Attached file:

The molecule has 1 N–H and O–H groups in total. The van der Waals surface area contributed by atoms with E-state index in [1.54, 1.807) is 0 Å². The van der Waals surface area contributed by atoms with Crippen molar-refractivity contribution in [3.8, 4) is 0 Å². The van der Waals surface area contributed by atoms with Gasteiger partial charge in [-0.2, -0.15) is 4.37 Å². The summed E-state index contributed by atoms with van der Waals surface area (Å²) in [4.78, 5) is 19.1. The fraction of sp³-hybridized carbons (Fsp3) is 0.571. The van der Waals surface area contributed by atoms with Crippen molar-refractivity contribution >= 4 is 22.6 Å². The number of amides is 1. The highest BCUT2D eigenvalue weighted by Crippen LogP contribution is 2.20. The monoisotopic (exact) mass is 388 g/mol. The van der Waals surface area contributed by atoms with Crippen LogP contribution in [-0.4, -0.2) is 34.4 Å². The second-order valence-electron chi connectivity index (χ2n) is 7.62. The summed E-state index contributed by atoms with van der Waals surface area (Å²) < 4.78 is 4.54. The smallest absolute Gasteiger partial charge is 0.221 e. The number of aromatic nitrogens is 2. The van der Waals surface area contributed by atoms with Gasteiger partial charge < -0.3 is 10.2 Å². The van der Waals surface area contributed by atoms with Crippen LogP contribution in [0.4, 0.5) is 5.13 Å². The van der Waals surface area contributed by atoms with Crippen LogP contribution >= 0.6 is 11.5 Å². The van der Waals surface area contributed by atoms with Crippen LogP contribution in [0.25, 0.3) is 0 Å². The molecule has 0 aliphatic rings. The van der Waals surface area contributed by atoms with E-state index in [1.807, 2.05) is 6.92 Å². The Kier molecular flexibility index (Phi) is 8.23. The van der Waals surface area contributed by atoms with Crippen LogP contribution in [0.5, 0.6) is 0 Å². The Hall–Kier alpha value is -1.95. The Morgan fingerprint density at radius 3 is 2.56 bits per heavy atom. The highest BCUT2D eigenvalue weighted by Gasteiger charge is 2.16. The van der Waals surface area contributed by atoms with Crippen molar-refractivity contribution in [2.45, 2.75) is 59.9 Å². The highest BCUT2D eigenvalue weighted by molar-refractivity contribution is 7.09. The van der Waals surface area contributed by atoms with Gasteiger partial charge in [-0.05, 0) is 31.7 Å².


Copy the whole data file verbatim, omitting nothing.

The molecule has 1 N–H and O–H groups in total. The van der Waals surface area contributed by atoms with E-state index in [1.54, 1.807) is 0 Å². The van der Waals surface area contributed by atoms with Crippen molar-refractivity contribution in [3.8, 4) is 0 Å². The van der Waals surface area contributed by atoms with Gasteiger partial charge in [-0.2, -0.15) is 4.37 Å². The summed E-state index contributed by atoms with van der Waals surface area (Å²) in [4.78, 5) is 19.1. The fraction of sp³-hybridized carbons (Fsp3) is 0.571. The van der Waals surface area contributed by atoms with Crippen molar-refractivity contribution >= 4 is 22.6 Å². The number of amides is 1. The highest BCUT2D eigenvalue weighted by Crippen LogP contribution is 2.20. The monoisotopic (exact) mass is 388 g/mol. The van der Waals surface area contributed by atoms with Crippen LogP contribution in [-0.4, -0.2) is 34.4 Å². The second-order valence-electron chi connectivity index (χ2n) is 7.62. The summed E-state index contributed by atoms with van der Waals surface area (Å²) < 4.78 is 4.54. The smallest absolute Gasteiger partial charge is 0.221 e. The number of aromatic nitrogens is 2. The van der Waals surface area contributed by atoms with Gasteiger partial charge < -0.3 is 10.2 Å². The van der Waals surface area contributed by atoms with Crippen LogP contribution in [0.4, 0.5) is 5.13 Å². The van der Waals surface area contributed by atoms with Crippen LogP contribution >= 0.6 is 11.5 Å². The van der Waals surface area contributed by atoms with Crippen LogP contribution in [0.25, 0.3) is 0 Å². The molecule has 0 aliphatic rings. The van der Waals surface area contributed by atoms with E-state index in [1.807, 2.05) is 6.92 Å². The Kier molecular flexibility index (Phi) is 8.23. The van der Waals surface area contributed by atoms with Crippen LogP contribution in [0.5, 0.6) is 0 Å². The Hall–Kier alpha value is -1.95. The Morgan fingerprint density at radius 3 is 2.56 bits per heavy atom. The highest BCUT2D eigenvalue weighted by Gasteiger charge is 2.16. The van der Waals surface area contributed by atoms with Crippen molar-refractivity contribution in [2.45, 2.75) is 59.9 Å². The highest BCUT2D eigenvalue weighted by molar-refractivity contribution is 7.09. The van der Waals surface area contributed by atoms with Gasteiger partial charge in [-0.05, 0) is 31.7 Å².